This is actually quite an interesting dichotomy… the idea of “two minds” was derived from Daniel Goleman’s Emotional Intelligence.
The idea that we as humans, in a very real sense, have two different ways of thinking. We have our rational mind (typical conscious awareness, thoughtful, able to reflect) and our emotional mind (impulsive, powerful, and sometime illogical). Now obviously, physiologically this is not entire as simple as it sounds, however I am nonetheless interested in the concept.
Have you ever witnessed, or experienced yourself, a time where one’s words or behaviour contrast other (perhaps more emotionally triggered) responses? Like when someone’s eyes tear up while verbally saying they are fine and not sad? Yeah, that would be these two “minds” acting simultaneously.
But which is correct? Hmm. What does correct mean here? There’s no dictionary on correct feelings. All we have is natural selection and evolution behind us. There’s no right way to feel, there’s just years of selection that has directed what you should best be thinking in order to survive (see my last post on the root of emotions).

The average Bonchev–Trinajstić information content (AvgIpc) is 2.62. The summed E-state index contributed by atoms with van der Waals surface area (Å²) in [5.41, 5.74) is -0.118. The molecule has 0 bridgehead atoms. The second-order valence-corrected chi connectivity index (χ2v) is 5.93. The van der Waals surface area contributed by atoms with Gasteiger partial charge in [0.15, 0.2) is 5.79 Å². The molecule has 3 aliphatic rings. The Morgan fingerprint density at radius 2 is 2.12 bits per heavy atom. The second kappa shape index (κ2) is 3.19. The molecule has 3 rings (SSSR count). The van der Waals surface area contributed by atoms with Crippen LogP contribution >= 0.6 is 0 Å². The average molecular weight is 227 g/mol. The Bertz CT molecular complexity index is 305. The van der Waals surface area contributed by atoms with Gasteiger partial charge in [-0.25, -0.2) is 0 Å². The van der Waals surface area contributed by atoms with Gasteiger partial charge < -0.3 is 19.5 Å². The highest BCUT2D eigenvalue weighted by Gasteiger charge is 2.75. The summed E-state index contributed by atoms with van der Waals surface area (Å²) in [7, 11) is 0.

Interestingly, the emotional brain evolved long before rational one, as we observe by analyzing the growth of the neocortex. This explains why our emotional brain is slightly more “controlling” than our rational (obviously not generalized to include every human being). I guess over the years, we have survived best with our emotional brain slightly more prominent (yay natural selection- this post should inspire you to trust your instincts).
So, to conclude, there is ACTUALLY some science behind the folk distinction between thinking with your “head” and thinking with your “heart”.
– Dose of Delight